POSER: POpulation Shift and Ecosystem Response – Krill vs. Salps (2016-2020)
Coastal ocean darkening: Light availability in the past and future marine environment (2016-2020)
BEFmate: Biodiversity - ecosystem functioning: Comparing Marine and terrestrial ecosystems (2014-2017)
Jena Experiment: Effects of plant diversity on the ecological stoichiometry of ecosystem functioning (2010-2018)
MarBAS: Marine Biodiversity across scaLes (2016-2017)
DynaTrait: Flexibility matters: Interplay between trait diversity and ecological dynamics using aquatic communities as model systems (2014-2017)
Extreme Events (2012-2018)
Since its establishment in 2008, the Plankton Ecology Lab has been working at the interplay of biodiversity and ecosystem processes, thereby linking approaches from community and ecosystem ecology. At the community level, we are interested in the dynamics of interacting populations and corresponding patterns in biological diversity. At the ecosystem level, we address biologically driven matter and energy flows and how these are related to community composition and biodiversity.
Along these frameworks and research themes, the PEL develops experimental approaches ranging from microcosms (batch- and semi-continuous systems as well as chemostats) to field mesocosms. A core tool is the Planktotron facility opened in 2014, consisting of 12 indoor tanks of 600L each. These can be controlled individually for temperature, stratification, light (intensity, quality), nutrients and other abiotic parameters, enabling a broad range of global change and biodiversity manipulation experiments.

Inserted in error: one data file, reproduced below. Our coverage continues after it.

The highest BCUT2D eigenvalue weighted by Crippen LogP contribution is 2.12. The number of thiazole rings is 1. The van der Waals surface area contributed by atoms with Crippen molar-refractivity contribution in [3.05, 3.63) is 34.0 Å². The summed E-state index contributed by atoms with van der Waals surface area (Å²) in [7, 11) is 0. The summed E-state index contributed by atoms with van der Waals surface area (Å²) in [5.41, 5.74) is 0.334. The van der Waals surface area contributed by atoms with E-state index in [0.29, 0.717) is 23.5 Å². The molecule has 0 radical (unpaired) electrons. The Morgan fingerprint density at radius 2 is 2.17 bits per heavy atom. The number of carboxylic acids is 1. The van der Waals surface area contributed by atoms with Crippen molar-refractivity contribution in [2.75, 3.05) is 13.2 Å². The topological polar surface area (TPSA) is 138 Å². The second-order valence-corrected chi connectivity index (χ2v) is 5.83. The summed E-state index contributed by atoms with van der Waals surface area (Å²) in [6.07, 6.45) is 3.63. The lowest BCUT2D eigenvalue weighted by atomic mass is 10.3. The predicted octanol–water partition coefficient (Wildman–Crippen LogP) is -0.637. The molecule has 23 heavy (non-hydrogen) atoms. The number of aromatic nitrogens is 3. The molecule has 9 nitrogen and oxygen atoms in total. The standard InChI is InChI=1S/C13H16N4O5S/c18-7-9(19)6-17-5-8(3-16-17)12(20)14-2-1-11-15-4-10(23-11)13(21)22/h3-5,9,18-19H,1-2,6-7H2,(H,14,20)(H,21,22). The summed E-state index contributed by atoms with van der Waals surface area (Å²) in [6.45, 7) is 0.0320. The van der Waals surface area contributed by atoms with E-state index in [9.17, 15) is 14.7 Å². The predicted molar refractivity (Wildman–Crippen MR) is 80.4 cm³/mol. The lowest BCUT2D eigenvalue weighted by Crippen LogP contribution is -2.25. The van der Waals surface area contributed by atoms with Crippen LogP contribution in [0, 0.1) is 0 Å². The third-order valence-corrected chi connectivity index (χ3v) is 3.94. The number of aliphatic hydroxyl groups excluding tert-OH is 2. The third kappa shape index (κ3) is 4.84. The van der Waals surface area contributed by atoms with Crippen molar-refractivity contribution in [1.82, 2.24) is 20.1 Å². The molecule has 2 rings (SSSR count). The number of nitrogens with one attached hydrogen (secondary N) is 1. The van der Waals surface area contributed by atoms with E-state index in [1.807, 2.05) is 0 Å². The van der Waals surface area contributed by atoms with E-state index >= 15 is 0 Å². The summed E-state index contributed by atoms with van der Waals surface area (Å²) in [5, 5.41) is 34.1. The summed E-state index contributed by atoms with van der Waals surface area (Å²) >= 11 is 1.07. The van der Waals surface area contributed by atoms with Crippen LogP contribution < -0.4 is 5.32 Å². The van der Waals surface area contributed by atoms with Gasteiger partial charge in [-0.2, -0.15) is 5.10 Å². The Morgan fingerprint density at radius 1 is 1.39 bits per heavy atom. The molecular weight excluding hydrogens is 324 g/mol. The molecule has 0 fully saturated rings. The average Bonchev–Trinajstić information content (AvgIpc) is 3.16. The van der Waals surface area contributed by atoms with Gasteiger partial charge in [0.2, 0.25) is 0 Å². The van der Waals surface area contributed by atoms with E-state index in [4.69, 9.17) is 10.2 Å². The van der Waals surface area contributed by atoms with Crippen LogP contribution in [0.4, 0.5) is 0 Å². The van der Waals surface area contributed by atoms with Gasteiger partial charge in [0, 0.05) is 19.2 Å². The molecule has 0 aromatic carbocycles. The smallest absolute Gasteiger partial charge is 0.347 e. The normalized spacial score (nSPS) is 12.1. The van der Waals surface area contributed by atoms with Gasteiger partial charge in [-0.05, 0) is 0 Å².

In addition to the experiments, the lab uses statistical tools for analyses of spatial and temporal community dynamics across scales. A strong emphasis on synthesis is reflected by expertise in quantitative meta-analyses. These are conducted across ecosystems, regions and organism groups.
Empirically, the group focuses on pelagic ecosystems, especially phytoplankton-zooplankton interactions, but also addresses other aquatic subsystems (especially benthic microalgae) and grasslands, where we address the same frameworks but for terrestrial autotrophs. Here, a long-term biodiversity manipulation experiment (Jena-Experiment) and a modularized experimental network (Nutrient Network) provide platforms for collaborative research.
A premise of this research is the acknowledgement that population dynamics, interactions, resource use and biodiversity vary in space and time, reflecting natural and anthropogenic drivers of change in, e.g., nutrient availability, temperature, light climate, connectivity, and pH. Consequently, our research is deeply embedded in general ecological frameworks which make general predictions on how species (interactions) respond to these changes and which effects these responses have on ecosystem processes. Consumer-resource interactions are analysed in the framework of Ecological Stoichiometry, which explains ecological phenomena based on the organism’s demand for multiple resources and the relative availability of these resources in the environment or their food. Its predictions range from intracellular composition of macromolecules to ecosystem properties (such as species composition) and processes (such as element cycling). Spatial dynamics are analysed in the framework of Metacommunity Ecology, where a metacommunity is defined as a set of local habitats (patches) connected by dispersal, such that local dynamics within patches (competition, consumption, mutualism) are affected by the interacting species being regionally transported by dispersal. Both consumer-resource dynamics and spatial dynamics lead to biodiversity patterns, which are analysed in a Biodiversity – Ecosystem Functioning framework, where the efficiency of taking up resources, and transforming these into biomass production, depends on the complementarity and plasticity of traits in a community.